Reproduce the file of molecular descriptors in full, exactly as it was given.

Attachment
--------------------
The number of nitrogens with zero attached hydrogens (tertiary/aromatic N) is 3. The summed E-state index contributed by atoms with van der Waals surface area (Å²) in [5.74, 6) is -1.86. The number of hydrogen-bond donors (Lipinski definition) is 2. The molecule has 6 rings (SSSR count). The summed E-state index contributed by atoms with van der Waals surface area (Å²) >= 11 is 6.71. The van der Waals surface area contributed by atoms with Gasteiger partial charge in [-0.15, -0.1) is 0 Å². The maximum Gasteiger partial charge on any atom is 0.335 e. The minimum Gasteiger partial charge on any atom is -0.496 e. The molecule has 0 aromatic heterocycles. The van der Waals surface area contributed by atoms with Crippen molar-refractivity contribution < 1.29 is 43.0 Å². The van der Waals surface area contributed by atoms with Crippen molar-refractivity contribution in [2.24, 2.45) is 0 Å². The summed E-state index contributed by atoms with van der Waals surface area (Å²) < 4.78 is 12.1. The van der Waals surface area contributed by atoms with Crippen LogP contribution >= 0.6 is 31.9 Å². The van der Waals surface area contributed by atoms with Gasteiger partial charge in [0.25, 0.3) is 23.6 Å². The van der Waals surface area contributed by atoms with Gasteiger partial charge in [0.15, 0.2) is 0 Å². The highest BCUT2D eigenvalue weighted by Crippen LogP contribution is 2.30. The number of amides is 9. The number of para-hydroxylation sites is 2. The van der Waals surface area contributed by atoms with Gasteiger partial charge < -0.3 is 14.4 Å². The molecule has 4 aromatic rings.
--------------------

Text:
The number of nitrogens with zero attached hydrogens (tertiary/aromatic N) is 3. The summed E-state index contributed by atoms with van der Waals surface area (Å²) in [5.74, 6) is -1.86. The number of hydrogen-bond donors (Lipinski definition) is 2. The molecule has 6 rings (SSSR count). The summed E-state index contributed by atoms with van der Waals surface area (Å²) >= 11 is 6.71. The van der Waals surface area contributed by atoms with Gasteiger partial charge in [-0.15, -0.1) is 0 Å². The maximum Gasteiger partial charge on any atom is 0.335 e. The minimum Gasteiger partial charge on any atom is -0.496 e. The molecule has 0 aromatic heterocycles. The van der Waals surface area contributed by atoms with Crippen molar-refractivity contribution < 1.29 is 43.0 Å². The van der Waals surface area contributed by atoms with Crippen molar-refractivity contribution in [2.24, 2.45) is 0 Å². The summed E-state index contributed by atoms with van der Waals surface area (Å²) < 4.78 is 12.1. The van der Waals surface area contributed by atoms with Crippen LogP contribution >= 0.6 is 31.9 Å². The van der Waals surface area contributed by atoms with Gasteiger partial charge in [0.25, 0.3) is 23.6 Å². The van der Waals surface area contributed by atoms with Gasteiger partial charge in [0.15, 0.2) is 0 Å². The highest BCUT2D eigenvalue weighted by Crippen LogP contribution is 2.30. The number of amides is 9. The number of para-hydroxylation sites is 2. The van der Waals surface area contributed by atoms with Gasteiger partial charge < -0.3 is 14.4 Å². The molecule has 4 aromatic rings.